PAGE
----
U.S. investigating Minnesota train carrying ethanol that derailed, prompting evacuation

By David Shepardson and Rich McKay

(Reuters) – The U.S. National Transportation Safety Board and the Federal Railroad Administration are investigating the derailment Thursday of a freight train carrying ethanol near a small town in Minnesota that prompted the evacuation of some residents.

The BNSF Railway-operated train derailed at 1:02 a.m. (0602 GMT) and caught fire, forcing some residents to evacuate in the small town of Raymond, Minnesota, about 110 miles (180 km) west of Minneapolis. No injuries have been reported.

BNSF, which is owned by Berkshire Hathaway Inc, said approximately 22 cars carrying mixed freight, including ethanol and corn syrup, were reported derailed with four cars on fire.

“The main track is blocked and an estimated time for reopening the line is not available. The cause of the incident is under investigation,” BNSF said on Twitter.

U.S. Transportation Secretary Pete Buttigieg said on Twitter “we are tracking closely as more details emerge and will be involved in investigation.” Minnesota Governor Tim Walz said he spoke to Buttigieg and was headed to the scene. “The state stands ready to protect the health and safety of the community,” Walz said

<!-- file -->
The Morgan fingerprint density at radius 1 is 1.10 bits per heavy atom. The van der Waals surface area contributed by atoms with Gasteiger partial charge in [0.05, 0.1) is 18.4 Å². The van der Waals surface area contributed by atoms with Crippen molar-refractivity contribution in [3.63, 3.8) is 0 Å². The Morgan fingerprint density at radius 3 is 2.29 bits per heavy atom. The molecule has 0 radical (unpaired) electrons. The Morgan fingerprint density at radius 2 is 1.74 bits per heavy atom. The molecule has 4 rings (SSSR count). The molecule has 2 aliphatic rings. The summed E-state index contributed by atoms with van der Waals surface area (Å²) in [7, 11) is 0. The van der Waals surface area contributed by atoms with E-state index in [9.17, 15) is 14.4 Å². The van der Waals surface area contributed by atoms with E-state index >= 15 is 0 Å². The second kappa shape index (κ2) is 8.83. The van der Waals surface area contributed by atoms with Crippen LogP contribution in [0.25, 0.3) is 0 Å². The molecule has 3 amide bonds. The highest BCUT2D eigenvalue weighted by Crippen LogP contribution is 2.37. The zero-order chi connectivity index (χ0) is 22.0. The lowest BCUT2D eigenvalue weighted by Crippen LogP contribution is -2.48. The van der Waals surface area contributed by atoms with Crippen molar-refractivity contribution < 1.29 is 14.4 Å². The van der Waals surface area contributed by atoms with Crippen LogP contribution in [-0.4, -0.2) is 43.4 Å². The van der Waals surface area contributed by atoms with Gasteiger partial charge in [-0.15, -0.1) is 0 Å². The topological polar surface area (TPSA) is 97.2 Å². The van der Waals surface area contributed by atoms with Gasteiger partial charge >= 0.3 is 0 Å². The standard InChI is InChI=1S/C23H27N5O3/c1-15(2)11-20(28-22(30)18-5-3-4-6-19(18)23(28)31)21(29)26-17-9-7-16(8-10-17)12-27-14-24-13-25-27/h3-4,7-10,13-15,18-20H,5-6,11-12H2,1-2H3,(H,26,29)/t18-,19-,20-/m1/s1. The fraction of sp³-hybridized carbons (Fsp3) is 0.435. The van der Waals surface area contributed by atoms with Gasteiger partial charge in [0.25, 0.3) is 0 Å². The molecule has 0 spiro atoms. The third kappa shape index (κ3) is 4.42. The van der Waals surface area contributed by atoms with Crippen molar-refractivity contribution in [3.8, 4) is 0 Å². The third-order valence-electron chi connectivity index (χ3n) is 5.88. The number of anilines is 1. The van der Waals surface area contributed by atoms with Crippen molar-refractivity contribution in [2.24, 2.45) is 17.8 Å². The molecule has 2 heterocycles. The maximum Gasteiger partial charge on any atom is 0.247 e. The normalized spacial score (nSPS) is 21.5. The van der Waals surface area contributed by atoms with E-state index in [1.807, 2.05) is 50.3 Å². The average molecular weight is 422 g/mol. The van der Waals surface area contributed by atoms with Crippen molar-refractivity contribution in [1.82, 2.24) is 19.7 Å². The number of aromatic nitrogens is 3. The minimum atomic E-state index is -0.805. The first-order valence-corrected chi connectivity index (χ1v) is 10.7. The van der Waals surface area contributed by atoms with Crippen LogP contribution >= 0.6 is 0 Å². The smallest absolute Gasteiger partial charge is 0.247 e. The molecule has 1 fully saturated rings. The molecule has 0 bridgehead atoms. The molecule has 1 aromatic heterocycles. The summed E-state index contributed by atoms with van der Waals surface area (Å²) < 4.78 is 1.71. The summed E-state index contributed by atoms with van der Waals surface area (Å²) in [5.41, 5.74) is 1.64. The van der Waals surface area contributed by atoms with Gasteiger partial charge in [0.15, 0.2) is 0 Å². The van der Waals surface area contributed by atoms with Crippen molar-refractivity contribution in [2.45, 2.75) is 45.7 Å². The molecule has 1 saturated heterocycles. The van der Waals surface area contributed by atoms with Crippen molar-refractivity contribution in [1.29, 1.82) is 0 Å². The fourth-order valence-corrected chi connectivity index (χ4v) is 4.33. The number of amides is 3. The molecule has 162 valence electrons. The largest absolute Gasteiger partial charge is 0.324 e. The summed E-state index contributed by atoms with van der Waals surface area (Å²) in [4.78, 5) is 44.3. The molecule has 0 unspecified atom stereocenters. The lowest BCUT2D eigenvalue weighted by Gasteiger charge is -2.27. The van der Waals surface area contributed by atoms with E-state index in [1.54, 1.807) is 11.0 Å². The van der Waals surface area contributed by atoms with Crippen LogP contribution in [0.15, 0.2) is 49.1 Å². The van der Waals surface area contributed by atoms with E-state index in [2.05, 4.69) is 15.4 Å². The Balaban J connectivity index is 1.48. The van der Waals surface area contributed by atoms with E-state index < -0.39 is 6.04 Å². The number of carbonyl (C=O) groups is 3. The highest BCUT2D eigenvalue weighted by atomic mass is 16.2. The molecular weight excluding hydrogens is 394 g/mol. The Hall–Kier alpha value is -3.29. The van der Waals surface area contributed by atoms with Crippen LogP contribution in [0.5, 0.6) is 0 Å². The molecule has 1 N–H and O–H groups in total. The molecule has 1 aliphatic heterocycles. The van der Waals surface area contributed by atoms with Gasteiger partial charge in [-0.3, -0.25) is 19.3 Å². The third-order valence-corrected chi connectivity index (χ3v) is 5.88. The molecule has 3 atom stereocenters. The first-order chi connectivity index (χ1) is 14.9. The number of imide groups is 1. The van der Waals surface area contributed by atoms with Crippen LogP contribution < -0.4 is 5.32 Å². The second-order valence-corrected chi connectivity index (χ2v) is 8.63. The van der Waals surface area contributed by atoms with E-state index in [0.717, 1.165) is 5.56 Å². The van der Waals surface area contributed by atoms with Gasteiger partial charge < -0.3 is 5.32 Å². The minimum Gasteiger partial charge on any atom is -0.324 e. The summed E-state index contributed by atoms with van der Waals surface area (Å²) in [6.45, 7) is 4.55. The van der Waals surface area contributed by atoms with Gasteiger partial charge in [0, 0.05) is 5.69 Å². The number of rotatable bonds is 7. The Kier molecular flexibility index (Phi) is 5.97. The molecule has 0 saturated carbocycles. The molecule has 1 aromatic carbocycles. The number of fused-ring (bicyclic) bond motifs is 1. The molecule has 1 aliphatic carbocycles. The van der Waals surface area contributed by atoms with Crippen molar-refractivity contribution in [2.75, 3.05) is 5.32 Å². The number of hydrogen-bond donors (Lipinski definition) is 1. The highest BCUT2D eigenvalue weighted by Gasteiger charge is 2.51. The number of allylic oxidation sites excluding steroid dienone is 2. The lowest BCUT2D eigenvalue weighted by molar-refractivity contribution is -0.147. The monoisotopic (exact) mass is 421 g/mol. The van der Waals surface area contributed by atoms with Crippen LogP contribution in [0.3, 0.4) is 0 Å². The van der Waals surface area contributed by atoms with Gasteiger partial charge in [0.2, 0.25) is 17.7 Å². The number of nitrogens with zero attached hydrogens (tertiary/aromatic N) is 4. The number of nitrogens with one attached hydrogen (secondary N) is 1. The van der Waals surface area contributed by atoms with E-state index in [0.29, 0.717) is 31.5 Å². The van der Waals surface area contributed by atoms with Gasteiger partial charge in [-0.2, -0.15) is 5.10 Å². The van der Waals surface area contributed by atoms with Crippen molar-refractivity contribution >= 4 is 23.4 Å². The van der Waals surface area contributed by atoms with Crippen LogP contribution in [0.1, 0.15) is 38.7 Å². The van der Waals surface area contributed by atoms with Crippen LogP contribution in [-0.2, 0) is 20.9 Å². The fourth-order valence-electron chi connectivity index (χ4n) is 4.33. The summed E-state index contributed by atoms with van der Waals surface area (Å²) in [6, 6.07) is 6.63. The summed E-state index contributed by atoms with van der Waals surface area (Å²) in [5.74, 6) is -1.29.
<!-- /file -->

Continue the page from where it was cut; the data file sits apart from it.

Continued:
The derailment of a freight train operated by Norfolk Southern in February released over a million gallons of hazardous materials and pollutants into the environment around the town of East Palestine, Ohio, prompting a lawsuit from the state, congressional hearings and investigations by U.S. agencies.

That derailment also cast new attention on derailments and calls to toughen U.S. laws and regulations. There are roughly 1,000 U.S. train derailments annually.

(Reporting by David Shepardson and Rich McKay; Editing by Chizu Nomiyama and Jonathan Oatis)